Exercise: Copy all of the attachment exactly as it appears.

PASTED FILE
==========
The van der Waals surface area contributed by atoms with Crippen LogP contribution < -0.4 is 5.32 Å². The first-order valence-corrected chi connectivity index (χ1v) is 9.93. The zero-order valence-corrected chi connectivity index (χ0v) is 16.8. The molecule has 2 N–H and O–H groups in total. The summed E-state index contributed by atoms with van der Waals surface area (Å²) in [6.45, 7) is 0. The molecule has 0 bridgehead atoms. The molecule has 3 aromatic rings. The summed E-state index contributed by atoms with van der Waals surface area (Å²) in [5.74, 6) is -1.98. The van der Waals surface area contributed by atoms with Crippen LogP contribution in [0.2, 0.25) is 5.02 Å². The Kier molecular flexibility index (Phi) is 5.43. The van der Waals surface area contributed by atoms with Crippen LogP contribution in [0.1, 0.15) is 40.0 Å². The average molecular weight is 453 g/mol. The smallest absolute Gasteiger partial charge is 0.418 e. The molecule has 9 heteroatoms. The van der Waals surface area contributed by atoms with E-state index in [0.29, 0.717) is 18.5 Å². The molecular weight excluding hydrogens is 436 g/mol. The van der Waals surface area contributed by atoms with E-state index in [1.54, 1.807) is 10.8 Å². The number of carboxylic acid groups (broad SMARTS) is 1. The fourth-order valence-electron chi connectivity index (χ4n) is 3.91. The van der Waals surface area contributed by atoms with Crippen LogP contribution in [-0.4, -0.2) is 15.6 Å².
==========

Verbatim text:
The van der Waals surface area contributed by atoms with Crippen LogP contribution < -0.4 is 5.32 Å². The first-order valence-corrected chi connectivity index (χ1v) is 9.93. The zero-order valence-corrected chi connectivity index (χ0v) is 16.8. The molecule has 2 N–H and O–H groups in total. The summed E-state index contributed by atoms with van der Waals surface area (Å²) in [6.45, 7) is 0. The molecule has 0 bridgehead atoms. The molecule has 3 aromatic rings. The summed E-state index contributed by atoms with van der Waals surface area (Å²) in [5.74, 6) is -1.98. The van der Waals surface area contributed by atoms with Crippen LogP contribution in [0.2, 0.25) is 5.02 Å². The Kier molecular flexibility index (Phi) is 5.43. The van der Waals surface area contributed by atoms with Crippen LogP contribution in [0.1, 0.15) is 40.0 Å². The average molecular weight is 453 g/mol. The smallest absolute Gasteiger partial charge is 0.418 e. The molecule has 9 heteroatoms. The van der Waals surface area contributed by atoms with E-state index in [0.29, 0.717) is 18.5 Å². The molecular weight excluding hydrogens is 436 g/mol. The van der Waals surface area contributed by atoms with E-state index in [1.54, 1.807) is 10.8 Å². The number of carboxylic acid groups (broad SMARTS) is 1. The fourth-order valence-electron chi connectivity index (χ4n) is 3.91. The van der Waals surface area contributed by atoms with Crippen LogP contribution in [-0.4, -0.2) is 15.6 Å².